Low Libido after Delivery
posted: 06/01/2006 12:00 am
Dear Dr. Myrtle,
Since delivery, I have had very little interest in sex.
It is not at all uncommon for new parents to experience a drop in libido. If you experienced a difficult delivery, especially a Cesarean birth, you may still be physically recuperating. Any delivery can cause bleeding, and recovery can be slow as you your body rebounds. Additionally, the hormonal shifts taking place in your body, lack of sleep, and changing roles and expectations in your life can quickly put sex on the back burner. Also, the closeness you share with your baby may leave you feeling “touched out.” (“...Well, no wonder!...”)
Be compassionate and patient with yourself. Healing puts extra demands on your body, so getting adequate sleep, and spiffing up your diet to include high-quality protein sources and fruits and vegetables with plenty of antioxidants can be very rejeuvinating. Keep up on your fluids. Consider taking, or continue to take a multi-vitamin supplement. Easy does it.
Depression can also inhibit libido. The “baby blues,” a common condition including sadness, crying, and mood swings, should abate a few weeks postpartum. If you find that you are experiencing these or other distressing symptoms for a longer period of time, you may be experiencing postpartum depression. Contact your healthcare provider, who will be able to assess your condition and help you get the proper treatment.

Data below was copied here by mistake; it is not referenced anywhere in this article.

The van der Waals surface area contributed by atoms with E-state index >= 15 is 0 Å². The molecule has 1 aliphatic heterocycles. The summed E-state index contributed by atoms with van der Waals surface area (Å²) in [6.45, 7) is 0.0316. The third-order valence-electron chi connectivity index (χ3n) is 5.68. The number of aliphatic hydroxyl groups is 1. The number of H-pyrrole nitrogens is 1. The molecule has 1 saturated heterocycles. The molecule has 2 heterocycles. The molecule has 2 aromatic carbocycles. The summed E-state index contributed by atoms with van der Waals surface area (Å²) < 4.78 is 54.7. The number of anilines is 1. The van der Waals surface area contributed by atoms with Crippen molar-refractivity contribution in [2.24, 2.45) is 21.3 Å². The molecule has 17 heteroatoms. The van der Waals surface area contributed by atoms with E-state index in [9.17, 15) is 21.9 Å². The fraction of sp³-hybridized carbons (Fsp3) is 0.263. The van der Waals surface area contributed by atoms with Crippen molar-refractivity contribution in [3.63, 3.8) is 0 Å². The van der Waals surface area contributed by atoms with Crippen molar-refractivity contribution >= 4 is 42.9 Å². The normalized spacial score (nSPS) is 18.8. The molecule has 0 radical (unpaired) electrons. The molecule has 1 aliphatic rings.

But I’m worried my partner is getting sexually frustrated.
It is extremely important to communicate with your partner around issues of sexuality. Do not take for granted that your expectations and needs match. Your partner may feel a bit left out of the new bond that you and your child have formed, and a lack of sexual intimacy can add to that feeling. If you do not wish to be sexual, make sure that your partner understands why and feels reassured and loved. Try to be understanding if your partner seeks sexual outlet in masturbation or the use of erotic literature, movies, or magazines. You may even wish to use some of these things together. You never know--your support could turn into arousal.
It’s also important that your needs get met. Communicate your desires and concerns to your partner and ask for the support and reassurance that you need. Understanding each others’ expectations can also help to take some of the pressure off. For instance, you may be avoiding intimacy because you are not interested in having penetrative sex, while your partner may be quite willing to experience other kinds of closeness, like kissing and touching.
Now more than ever, your sex life will take effort to maintain. It may be necessary to plan sexual intimacy. Baby’s naptime is a good time to get close. And don’t pass up those offers of help from friends and family--they might love to spend an afternoon with baby, and it may just give you the perfect chance to reconnect. Remember, just because you’ve planned to have sex doesn’t mean sex itself can’t be spontaneous! You may wish to involve games or toys to bring a sense of playfulness to sex. Sometimes non-genital forms of intimacy can be ideal. Exchanging massages, cuddling, and making out can be low-pressure ways to feel close.